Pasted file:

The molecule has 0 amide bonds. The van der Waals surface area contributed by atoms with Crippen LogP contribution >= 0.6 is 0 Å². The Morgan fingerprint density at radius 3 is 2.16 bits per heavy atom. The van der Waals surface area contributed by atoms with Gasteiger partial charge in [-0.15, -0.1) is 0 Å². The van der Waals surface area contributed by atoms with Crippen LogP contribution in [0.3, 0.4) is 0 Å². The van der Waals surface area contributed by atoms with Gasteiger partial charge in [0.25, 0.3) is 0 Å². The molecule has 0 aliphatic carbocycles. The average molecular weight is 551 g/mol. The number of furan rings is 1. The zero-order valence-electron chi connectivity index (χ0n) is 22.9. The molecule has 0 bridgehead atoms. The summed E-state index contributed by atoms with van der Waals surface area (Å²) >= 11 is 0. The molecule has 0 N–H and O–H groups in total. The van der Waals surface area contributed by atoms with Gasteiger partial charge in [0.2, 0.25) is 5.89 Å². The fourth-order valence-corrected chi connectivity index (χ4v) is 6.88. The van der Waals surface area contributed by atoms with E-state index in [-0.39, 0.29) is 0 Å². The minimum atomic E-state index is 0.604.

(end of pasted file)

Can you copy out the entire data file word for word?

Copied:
The molecule has 0 amide bonds. The van der Waals surface area contributed by atoms with Crippen LogP contribution >= 0.6 is 0 Å². The Morgan fingerprint density at radius 3 is 2.16 bits per heavy atom. The van der Waals surface area contributed by atoms with Gasteiger partial charge in [-0.15, -0.1) is 0 Å². The van der Waals surface area contributed by atoms with Crippen LogP contribution in [0.3, 0.4) is 0 Å². The van der Waals surface area contributed by atoms with Gasteiger partial charge in [0.25, 0.3) is 0 Å². The molecule has 0 aliphatic carbocycles. The average molecular weight is 551 g/mol. The number of furan rings is 1. The zero-order valence-electron chi connectivity index (χ0n) is 22.9. The molecule has 0 bridgehead atoms. The summed E-state index contributed by atoms with van der Waals surface area (Å²) >= 11 is 0. The molecule has 0 N–H and O–H groups in total. The van der Waals surface area contributed by atoms with Gasteiger partial charge in [0.2, 0.25) is 5.89 Å². The fourth-order valence-corrected chi connectivity index (χ4v) is 6.88. The van der Waals surface area contributed by atoms with E-state index in [-0.39, 0.29) is 0 Å². The minimum atomic E-state index is 0.604.